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Cytoskeleton (Hoboken). 2012 Nov;69(11):869-81. doi: 10.1002/cm.21063. Epub 2012 Sep 21.

What Drosophila spermatocytes tell us about the mechanisms underlying cytokinesis.

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  • 1Istituto di Biologia e Patologia Molecolari del CNR, Dipartimento di Biologia e Biotecnologie Universit√† Sapienza di Roma, Piazzale A. Moro 5, Roma, Italy. Mariagrazia.Giansanti@uniroma1.it

Abstract

Cytokinesis separates the genomic material and organelles of a dividing cell equitably into two physically distinct daughter cells at the end of cell division. This highly choreographed process involves coordinated reorganization and regulated action of the actin and microtubule cytoskeletal systems, an assortment of motor proteins, and membrane trafficking components. Due to their large size, the ease with which exquisite cytological analysis may be performed on them, and the availability of numerous mutants and other genetic tools, Drosophila spermatocytes have provided an excellent system for exploring the mechanistic basis for the temporally programmed and precise spatially localized events of cytokinesis. Mutants defective in male meiotic cytokinesis can be easily identified in forward genetic screens by the production of multinucleate spermatids. In addition, the weak spindle assembly checkpoint in spermatocytes, which causes only a small delay of anaphase onset in the presence of unattached chromosomes, allows investigation of whether gene products required for spindle assembly and chromosome segregation are also involved in cytokinesis. Perhaps due to the large size of spermatocytes and the requirement for two rapid-fire rounds of division without intervening S or growth phases during meiosis, male meiotic mutants have also revealed much about molecular mechanisms underlying new membrane addition during cytokinesis. Finally, cell type-specific differences in the events that set up and complete cytokinesis are emerging from comparison of spermatocytes with cells undergoing mitosis either elsewhere in the organism or in tissue culture.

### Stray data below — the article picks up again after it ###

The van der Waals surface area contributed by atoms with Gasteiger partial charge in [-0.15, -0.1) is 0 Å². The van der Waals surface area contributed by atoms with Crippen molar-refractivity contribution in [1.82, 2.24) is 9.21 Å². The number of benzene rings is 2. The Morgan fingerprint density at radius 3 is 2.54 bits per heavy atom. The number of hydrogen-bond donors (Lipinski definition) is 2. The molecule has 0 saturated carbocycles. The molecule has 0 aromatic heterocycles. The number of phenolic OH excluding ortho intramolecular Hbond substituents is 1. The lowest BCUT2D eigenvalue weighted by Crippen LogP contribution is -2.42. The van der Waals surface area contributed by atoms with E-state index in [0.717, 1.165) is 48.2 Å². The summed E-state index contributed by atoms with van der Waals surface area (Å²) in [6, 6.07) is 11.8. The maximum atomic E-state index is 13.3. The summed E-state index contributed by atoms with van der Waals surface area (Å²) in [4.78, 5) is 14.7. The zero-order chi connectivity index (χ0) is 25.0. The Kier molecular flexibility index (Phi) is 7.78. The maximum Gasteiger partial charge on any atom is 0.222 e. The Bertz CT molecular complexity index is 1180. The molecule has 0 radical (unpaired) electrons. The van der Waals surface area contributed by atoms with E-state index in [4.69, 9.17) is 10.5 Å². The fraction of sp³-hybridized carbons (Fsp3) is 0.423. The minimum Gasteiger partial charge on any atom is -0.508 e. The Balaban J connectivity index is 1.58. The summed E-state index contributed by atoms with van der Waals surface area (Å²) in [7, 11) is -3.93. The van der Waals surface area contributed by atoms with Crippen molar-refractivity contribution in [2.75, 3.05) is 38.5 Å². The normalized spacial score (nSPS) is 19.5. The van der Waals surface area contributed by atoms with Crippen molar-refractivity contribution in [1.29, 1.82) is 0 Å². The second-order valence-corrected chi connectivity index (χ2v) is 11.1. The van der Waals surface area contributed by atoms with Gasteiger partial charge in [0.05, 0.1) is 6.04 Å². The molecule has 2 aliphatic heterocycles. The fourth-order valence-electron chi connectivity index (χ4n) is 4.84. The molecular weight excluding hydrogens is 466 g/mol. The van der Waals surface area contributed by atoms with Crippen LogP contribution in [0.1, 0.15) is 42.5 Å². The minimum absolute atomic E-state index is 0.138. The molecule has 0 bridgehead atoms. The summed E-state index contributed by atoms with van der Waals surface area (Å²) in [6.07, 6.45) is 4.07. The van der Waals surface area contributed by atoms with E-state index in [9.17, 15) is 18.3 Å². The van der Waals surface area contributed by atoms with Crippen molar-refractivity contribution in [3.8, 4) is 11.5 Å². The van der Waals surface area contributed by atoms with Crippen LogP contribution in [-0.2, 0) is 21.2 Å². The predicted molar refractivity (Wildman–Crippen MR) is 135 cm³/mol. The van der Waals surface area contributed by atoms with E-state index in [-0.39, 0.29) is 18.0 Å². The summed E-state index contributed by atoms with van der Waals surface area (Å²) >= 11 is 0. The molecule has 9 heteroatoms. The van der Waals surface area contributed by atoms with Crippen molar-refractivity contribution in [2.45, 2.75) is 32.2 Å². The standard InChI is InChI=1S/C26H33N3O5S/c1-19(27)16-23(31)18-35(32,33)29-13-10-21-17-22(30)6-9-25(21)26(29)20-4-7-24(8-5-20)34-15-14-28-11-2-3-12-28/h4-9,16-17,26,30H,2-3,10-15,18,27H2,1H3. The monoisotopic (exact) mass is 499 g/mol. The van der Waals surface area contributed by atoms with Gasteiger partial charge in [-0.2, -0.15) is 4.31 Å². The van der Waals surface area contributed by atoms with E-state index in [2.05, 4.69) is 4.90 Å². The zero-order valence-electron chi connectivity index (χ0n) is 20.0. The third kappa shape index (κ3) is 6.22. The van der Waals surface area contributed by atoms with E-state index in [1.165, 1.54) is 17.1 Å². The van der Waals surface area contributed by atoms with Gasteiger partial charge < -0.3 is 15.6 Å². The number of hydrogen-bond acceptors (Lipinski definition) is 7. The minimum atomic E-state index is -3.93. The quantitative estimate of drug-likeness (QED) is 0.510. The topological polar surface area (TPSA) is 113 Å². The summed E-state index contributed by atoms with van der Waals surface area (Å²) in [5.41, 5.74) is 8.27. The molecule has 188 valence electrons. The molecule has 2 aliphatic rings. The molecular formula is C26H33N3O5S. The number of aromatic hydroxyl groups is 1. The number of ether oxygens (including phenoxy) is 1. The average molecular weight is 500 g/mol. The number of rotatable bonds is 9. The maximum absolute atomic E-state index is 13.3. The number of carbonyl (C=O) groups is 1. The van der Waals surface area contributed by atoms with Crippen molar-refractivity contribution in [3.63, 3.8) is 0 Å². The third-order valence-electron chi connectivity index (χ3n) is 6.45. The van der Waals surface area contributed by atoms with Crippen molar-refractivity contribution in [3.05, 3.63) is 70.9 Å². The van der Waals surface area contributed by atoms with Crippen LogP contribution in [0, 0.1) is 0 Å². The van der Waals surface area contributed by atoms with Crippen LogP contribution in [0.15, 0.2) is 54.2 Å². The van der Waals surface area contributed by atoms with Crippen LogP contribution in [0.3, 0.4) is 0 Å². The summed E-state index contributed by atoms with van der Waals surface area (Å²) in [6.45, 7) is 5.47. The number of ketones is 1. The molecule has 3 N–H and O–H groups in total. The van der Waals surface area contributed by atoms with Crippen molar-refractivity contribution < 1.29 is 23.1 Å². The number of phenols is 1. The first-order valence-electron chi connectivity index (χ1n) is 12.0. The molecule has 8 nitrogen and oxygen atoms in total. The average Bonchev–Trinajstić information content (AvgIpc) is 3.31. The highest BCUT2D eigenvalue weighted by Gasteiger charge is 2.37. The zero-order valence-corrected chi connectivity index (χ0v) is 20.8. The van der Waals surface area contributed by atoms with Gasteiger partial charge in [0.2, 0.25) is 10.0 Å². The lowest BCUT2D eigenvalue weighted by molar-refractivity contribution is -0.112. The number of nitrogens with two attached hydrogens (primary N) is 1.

Copyright © 2012 Wiley Periodicals, Inc.

PMID:
22927345
[PubMed - indexed for MEDLINE]
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